New college graduates with a bachelor's degree or better may initially face tough times landing work, but there are reasons for hope. A new study looks at how recent college graduates are faring in the post-recession job market.
Youth unemployment has become a troubling trend in recent years, having spiked to historic levels during the Great Recession
and remaining at record-high rates even as the United States economy continues to recover. As job opportunities remain difficult to come by for professionals of all ages, recent college graduates find themselves competing with older, more experienced workers vying for positions often held by mostly younger employees prior.
"Young people were the hardest hit group during the Great Recession," according to the Young Invincibles
, a nonprofit youth advocacy organization. "The unemployment rate for those aged 16 to 24 soared to levels previously unseen, peaking at a record high of 19.6 percent in April 2010. As youth employment continues to lag far behind the rest of the nation in the recovery, some fear a generation of Americans is falling behind."
How are recent college graduates actually faring in today's post-recession job market?
Employers taking part in the National Association of Colleges and Employers' (NACE) recent Job Outlook Spring Update
survey forecast their college hiring levels to remain relatively flat. In the NACE findings, released in April, employers said they would be hiring 2.1 percent more new college grads from the graduating class of 2013 than they hired from the 2012 class. That's down from the 13 percent increase
they projected last fall.
"Recent college graduates with a bachelor's degree or better are still bearing the greatest unemployment risk, with unemployment rates ranging from a low of 4.8 percent to a high of 14.7 percent depending on their major," Georgetown University's Center on Education and the Workforce (CEW) says in its new report, titled Hard Times 2013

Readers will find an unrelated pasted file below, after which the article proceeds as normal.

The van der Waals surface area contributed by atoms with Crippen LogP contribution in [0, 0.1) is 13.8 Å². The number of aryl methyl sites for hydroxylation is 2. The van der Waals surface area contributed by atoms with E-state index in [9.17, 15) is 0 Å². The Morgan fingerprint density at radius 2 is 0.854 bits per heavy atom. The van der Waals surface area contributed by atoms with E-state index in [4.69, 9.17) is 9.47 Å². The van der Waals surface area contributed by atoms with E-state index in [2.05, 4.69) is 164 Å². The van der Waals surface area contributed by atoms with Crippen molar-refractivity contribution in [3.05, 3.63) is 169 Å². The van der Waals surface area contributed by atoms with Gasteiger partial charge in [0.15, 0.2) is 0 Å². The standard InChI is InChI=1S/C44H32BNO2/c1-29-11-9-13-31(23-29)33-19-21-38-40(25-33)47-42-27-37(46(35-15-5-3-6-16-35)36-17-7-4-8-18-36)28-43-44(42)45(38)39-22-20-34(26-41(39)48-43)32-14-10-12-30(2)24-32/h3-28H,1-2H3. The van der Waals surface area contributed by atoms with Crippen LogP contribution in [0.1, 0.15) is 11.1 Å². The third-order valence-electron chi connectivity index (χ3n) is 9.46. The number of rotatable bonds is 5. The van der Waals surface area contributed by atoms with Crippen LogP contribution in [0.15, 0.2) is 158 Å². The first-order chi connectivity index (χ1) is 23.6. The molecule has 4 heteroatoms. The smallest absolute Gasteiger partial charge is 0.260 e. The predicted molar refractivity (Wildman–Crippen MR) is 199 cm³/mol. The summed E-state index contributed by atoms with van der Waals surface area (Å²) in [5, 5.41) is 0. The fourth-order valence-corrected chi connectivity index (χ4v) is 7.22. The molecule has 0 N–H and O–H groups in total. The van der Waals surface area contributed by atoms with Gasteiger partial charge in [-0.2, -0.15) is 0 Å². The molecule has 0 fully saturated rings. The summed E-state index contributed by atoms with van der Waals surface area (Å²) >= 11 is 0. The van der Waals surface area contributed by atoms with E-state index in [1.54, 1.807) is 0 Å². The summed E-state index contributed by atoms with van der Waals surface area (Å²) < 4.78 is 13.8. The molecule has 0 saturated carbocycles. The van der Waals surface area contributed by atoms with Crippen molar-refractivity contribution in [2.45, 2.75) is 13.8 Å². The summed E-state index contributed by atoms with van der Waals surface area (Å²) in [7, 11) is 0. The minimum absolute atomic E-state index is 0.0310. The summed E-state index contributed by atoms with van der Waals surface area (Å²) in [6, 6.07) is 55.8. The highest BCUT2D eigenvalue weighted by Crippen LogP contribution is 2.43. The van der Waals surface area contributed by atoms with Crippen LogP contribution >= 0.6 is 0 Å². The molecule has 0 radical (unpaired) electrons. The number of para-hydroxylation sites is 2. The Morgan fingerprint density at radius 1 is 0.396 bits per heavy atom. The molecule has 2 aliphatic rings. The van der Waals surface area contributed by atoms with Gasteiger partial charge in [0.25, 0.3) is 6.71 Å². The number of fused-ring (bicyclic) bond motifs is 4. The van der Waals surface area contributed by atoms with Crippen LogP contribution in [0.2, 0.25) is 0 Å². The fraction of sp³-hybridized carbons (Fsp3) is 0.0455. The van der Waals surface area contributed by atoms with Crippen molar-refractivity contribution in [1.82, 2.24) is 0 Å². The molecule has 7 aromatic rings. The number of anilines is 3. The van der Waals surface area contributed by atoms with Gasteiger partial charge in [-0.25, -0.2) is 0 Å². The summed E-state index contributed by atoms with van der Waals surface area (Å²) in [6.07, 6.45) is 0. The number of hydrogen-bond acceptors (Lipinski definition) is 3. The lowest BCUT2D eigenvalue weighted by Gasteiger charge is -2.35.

. "Despite the slow recovery, the overall unemployment rate for recent college graduates is 7.9 percent and the overall unemployment rate for graduate degree holders is 3.3 percent."
The CEW's latest annual study on the topic, published in late May, found differences between degrees and employment status. The results showed that while a bachelor's degree will secure better levels of employment and salary, higher-than-average unemployment rates tend to be concentrated in specific majors.
Overall, unemployment rates are relatively low for recent graduates in education (5 percent), engineering (7 percent), health and the sciences (4.8 percent) because they are "tied to stable or growing industry sectors and occupations." At 12.6 percent, the unemployment rate is highest in anthropology and archaeology.
Of particular interest are the technology sector's numbers. Generally speaking, unemployment is higher for non-technical majors, such as law and public policy (9.2 percent), and people who make technology are better off than those who use technology, according to the study.
Unemployment for recent graduates in information systems, concentrated in clerical functions, is 14.7 percent compared with mathematics (5.9 percent) and computer science (8.7 percent), the study shows.
"[H]iring tends to be slower for users of information compared to those who write programs and create software applications, the CEW states. "Moreover, the relatively low unemployment rates for experienced bachelor's degree holders and those with a master's degree or better seem to indicate these majors have a stable employment outlook."
While entering the workforce is a particularly difficult task for new college grads lacking any professional experience, employment prospects tend to improve as graduates acquire more experience and education.
According to the CEW, unemployment rates for college graduates with actual work experience hover around 4.6-4.7 percent.